The water had dramatically changed the course. The hills were sandy and therefore the paths were covered in pot holes. Puddles were everywhere, but combined with the potholes, every step could be into an inch of water or a foot. You had to decide how far extra you were prepared to run to avoid the Russian roulette puddles with every stride. The raised middle of the paths were rutted and overgrown, so they were'n't a great alternative and I came a cropper a couple of times, once wiping out down a pot hole, another losing my shoe completely.
By the mid way point I was up to fifth - Joe Dale had stormed past me, having started thirty seconds after the gun (and only came second by less than a second) and I'd switched places with a couple of other runners and that's when it went nuts.
My legs already felt tired from training, I glanced at my watch at five miles and was happy to still be pushing at near to the half way point, but then the hills and terrain moved up a gear. We were running through a forest, searching for the arrows and having to pick a path to get from one to the next, as there was no set route. The hills were getting steeper, doubling back on themselves constantly and at times were really dangerous. I pride myself on my descents, but there were meter drops, slippery leaves on top of sodden topsoil and the odd boulder thrown in. It was hard not to pick up speed, but a huge risk to go too fast, as even trail shoes weren't gripping and you'd unexpectedly need to jump, vault or come to a sudden halt to avoid turning an ankle. They sent us down gulleys or just off the side of a tree covered hill and the next two miles took me almost 20 minutes. You had to concentrate throughout and it felt great; it's so rare to run such challenging terrain, especially down south.
Craziness over, well part conquered, we headed for the bog of doom - a thirty meter bog of neck high rain water, which this year should have been rechristened the ocean of the occult. I had long considered my entrance and was opting for the dive, when I decided to switch for a bomb at the last moment and thank goodness I did, the bog that I bombed into turned out to be a three inch puddle leading up the the bog, I looked a bit foolish, but it possibly saved my life. Second attempt, bombs away, crowd soaked and the long cold swim/walk underway with the baying crowd mocking you all the way. The extra water extended the bog and increased it's depth, my friend Jackie at 3'6" or so had to swim the entire way, but I found myself a nice stick to use as a shepherd's staff.
I was closing in on fourth and by now he was walking large sections of the hills. I was warming up and it spurned me on to push on the hills. Half a mile later and we were met by six blondes, dressed as angels, offering jelly babies to the sound of Eye of the tiger. I hugged and kissed each one in turn to their delight and even got a hug from the medic, before finally hitting some flat trail through the woods, over the sands, picking up forth on the way and running in to the finish to hear the announcer say 'and here comes David Hellard our first vetera .... err, the oldest person to finish the race so far.' His slight awkwardness made me chuckle and it appeared that the veteran prizes had been scrapped this year.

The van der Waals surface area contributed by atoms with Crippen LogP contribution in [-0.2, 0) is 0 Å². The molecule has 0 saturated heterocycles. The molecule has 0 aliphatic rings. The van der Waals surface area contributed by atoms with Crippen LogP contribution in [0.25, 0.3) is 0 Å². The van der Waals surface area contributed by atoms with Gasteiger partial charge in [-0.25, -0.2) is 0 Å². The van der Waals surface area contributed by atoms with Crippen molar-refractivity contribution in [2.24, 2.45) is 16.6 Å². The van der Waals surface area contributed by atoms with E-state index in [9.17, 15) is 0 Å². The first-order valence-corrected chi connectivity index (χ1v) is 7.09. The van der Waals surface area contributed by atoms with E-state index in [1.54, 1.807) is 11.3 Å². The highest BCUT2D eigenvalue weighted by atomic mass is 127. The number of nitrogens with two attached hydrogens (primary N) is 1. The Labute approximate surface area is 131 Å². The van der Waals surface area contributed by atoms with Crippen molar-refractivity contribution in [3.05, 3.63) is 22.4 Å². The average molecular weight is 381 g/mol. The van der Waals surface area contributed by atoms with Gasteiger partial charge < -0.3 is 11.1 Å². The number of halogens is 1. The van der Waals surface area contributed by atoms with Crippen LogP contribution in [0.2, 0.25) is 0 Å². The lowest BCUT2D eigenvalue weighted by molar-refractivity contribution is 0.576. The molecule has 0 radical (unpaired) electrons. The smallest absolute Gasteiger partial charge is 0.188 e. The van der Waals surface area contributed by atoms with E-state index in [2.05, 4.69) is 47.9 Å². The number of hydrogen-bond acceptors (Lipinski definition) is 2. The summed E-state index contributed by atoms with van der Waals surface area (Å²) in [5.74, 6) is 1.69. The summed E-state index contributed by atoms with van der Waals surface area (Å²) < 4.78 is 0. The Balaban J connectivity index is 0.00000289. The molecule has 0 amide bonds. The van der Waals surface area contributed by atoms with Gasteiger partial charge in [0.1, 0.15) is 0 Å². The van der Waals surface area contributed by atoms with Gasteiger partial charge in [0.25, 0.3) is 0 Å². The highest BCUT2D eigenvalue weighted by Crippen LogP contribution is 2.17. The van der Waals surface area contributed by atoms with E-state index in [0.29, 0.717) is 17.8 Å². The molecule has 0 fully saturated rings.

Ahead of me Ross had raced off to build a comfortable lead, before slicing his knee open and cramping as he entered the bog and having to be dragged out by an elite team of SAB divers. Joe had caught up with a runner called flash Gordon, before losing a sprint for the line, but little did they know that a gentleman called Guy Matthews, storming to the finish in 2.39 proclaimed himself the winner upon crossing the line to the approval of the crowd. Stewards enquiry all round.
So Hell Down South was relaunched and boy have they done a good job. They managed to add 10 minutes to my time without changing the distance. The course was far harder, partly due to the water, but imagine this 3 degrees below, covered in snow; we might have got off lightly. The total ascent of the course is still roughly the same, but the course now deviates from well worn trails to across brush, through woods and slippery, rocky descents. It's unpredictable, it's dangerous (only if you make it so) and it's blooming marvelous.
Well done to trail plus, it was a great event before, but they've upped it from fun race for all, to a course that can challenge even the best of trail runners and reminded us that even though there are plenty of assault course races out there, if you plan a course well, mother nature can be just as cruel. See you next year.
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